Budget by gabyion


									                                     March 9, 2010

   Budget | Education | Eminent Domain | Environment | Finance/Taxes | FOIA |
     Human Services | Land Use | Local Authority | Personnel | Public Safety |
              Retirement/Benefits | Transportation | Miscellaneous


Hello. Is anyone in Capitol Square listening?
        Under the procedural resolution adopted in January by the General Assembly, the
budget conferees are to conclude their work by midnight tonight. It is unlikely that the
delegates and senators will meet the deadline. In fact, today’s edition of the Richmond
Times Dispatch reports that the conferees were griping that the conference might not
finish until June.
        For local governments, however, budget deadlines are not “suggestions.” The
Commonwealth may not be able to pass its budget on time, but local governments will.
And, as the House, Senate and Gov. Bob McDonnell tangle over the differences between
taxes and fees, spending cuts in VRS contributions, unfunded retirement liabilities, and a
host of other issues dripping in politics, local governments plod ahead.
        For local governments, budget development in FY10 was tough, but the outlook
for FY11 and FY12 is blistering. Let’s take a closer look.

        In FY08, real property comprised 54 percent and 50 percent of total local revenue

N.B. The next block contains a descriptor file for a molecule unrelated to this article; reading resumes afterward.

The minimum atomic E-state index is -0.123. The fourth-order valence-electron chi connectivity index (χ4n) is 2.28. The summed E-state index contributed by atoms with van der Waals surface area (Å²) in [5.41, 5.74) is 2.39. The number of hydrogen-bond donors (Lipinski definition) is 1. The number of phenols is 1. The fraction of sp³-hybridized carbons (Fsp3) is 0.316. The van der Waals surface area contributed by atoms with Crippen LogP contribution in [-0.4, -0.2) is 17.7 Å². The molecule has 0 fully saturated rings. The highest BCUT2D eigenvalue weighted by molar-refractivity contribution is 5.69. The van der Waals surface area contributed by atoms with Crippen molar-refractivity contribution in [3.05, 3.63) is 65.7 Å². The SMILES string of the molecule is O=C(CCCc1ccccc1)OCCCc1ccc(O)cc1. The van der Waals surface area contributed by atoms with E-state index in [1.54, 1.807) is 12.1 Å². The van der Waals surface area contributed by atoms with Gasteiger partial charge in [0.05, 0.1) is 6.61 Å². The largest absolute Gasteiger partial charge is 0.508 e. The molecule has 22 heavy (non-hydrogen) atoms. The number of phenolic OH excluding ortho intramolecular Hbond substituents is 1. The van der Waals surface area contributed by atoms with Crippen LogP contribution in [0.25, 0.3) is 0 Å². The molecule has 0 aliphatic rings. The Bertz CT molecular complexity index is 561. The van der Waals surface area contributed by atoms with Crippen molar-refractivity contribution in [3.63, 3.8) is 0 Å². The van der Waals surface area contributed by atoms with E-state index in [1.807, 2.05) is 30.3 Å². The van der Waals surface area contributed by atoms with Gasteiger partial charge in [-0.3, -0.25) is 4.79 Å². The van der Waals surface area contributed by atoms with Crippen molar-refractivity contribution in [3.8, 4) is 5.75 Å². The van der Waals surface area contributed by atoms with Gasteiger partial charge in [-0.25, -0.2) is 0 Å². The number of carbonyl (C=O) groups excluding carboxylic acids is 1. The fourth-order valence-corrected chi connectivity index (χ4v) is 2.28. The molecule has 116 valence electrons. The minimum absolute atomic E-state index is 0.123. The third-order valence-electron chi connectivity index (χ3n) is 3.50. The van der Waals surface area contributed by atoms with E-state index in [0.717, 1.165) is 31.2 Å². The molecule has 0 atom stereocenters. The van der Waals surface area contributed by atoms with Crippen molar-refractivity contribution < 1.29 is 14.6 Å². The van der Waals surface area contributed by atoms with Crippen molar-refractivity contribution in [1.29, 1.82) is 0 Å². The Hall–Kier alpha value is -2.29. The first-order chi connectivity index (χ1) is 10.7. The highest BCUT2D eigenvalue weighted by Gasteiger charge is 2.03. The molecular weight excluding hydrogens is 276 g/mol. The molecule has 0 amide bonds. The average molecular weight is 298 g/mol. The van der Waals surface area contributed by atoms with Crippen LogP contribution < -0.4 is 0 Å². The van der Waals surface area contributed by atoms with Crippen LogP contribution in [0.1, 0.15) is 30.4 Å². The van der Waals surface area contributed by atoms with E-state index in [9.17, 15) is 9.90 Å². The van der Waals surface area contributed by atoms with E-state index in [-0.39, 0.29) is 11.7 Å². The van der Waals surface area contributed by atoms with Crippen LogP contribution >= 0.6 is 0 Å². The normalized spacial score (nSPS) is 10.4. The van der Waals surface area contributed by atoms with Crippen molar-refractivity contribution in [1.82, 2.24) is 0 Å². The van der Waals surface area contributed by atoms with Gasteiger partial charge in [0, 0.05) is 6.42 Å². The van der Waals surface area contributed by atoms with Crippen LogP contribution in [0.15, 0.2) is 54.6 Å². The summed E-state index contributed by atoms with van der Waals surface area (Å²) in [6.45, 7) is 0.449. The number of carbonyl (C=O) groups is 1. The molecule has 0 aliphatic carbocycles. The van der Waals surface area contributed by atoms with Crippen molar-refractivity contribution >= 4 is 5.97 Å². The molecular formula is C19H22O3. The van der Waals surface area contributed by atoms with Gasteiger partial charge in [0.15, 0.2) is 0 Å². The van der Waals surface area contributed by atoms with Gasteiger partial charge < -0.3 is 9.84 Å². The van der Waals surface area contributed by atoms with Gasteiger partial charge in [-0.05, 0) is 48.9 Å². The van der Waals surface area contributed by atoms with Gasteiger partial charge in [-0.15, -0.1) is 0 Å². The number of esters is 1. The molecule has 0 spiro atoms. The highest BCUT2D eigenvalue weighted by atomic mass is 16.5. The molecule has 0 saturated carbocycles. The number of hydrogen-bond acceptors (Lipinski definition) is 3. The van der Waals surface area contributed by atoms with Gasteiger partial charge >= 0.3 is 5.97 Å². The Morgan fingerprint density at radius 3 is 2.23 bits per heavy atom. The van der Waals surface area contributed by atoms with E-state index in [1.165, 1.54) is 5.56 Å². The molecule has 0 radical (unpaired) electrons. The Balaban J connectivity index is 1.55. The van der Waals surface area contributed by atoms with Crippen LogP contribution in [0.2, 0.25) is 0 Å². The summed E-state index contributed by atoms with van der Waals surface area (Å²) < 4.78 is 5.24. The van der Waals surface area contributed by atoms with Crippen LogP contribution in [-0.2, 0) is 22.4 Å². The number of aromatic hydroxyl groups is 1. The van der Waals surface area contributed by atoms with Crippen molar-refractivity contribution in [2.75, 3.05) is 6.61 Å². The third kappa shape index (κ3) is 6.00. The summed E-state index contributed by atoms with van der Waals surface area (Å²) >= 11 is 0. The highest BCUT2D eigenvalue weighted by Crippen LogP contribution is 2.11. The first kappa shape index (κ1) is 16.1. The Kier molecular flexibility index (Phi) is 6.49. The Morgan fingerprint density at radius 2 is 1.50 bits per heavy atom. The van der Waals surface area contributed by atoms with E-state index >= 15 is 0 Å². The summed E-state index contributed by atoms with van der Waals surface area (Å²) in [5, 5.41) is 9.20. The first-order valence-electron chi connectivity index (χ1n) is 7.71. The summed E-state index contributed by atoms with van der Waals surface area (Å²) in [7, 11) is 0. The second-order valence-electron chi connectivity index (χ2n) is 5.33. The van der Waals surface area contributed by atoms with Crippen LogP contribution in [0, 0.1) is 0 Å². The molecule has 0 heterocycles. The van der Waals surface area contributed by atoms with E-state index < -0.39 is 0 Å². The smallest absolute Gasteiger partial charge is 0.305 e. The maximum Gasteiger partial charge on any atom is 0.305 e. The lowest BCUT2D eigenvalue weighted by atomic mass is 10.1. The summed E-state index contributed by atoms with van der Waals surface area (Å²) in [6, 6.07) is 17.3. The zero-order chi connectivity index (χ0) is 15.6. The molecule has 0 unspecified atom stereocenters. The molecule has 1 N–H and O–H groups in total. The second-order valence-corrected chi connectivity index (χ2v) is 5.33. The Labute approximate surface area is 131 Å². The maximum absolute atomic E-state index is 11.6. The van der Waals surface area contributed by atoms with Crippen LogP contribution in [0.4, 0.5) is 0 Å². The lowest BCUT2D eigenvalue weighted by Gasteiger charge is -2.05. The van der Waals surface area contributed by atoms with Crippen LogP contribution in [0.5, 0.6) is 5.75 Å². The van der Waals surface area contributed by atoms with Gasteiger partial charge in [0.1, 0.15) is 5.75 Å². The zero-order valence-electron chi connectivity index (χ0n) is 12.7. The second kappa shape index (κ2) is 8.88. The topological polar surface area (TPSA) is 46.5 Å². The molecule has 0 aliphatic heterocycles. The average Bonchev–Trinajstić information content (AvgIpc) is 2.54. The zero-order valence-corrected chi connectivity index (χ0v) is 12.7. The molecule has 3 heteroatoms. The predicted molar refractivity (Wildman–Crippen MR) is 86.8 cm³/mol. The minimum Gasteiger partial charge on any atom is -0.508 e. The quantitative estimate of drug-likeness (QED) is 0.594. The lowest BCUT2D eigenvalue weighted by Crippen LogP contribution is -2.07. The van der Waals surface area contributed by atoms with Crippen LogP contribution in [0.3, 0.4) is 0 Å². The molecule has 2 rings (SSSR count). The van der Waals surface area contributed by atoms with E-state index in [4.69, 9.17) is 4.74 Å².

for counties and cities, respectively. The sagging housing market and helter-skelter
commercial market have combined to drive down property assessments, and no one is
expecting a rebound in the immediate future.
        The assessment declines are statewide – Suffolk (4 percent residential), Norfolk
(4.9 percent residential and 3.6 percent overall), Virginia Beach (5.75 percent
residential), Chesapeake (6.35 percent residential), Portsmouth (4.38 percent residential),
Prince William (14.5 percent commercial and industrial, 19.7 percent multi-family),
Chesterfield (4 percent residential), and Arlington (7.2 percent overall, 3.25 percent
residential, and 12.7 percent commercial).
         The Staunton School Board voted Monday to close one of its four elementary
schools, saving the school division $1 million in annual operating costs. The school
superintendent told the Waynesboro News Virginian that “we have no other choice to
meet the need to save as much money as possible.” Staunton schools also will tap into
money from a bus reserve account to pay an early retirement incentive to teachers and
support staff with 30 years of service. The school system anticipates a shortfall of
between $2 million and $3 million out of a $28 million budget.
         Administrators and two support staff areas in the Waynesboro school system are
set to take furlough days during the upcoming school year unless the state or city council
come up with more money. Also, 10-to-14 professional and support staff will not be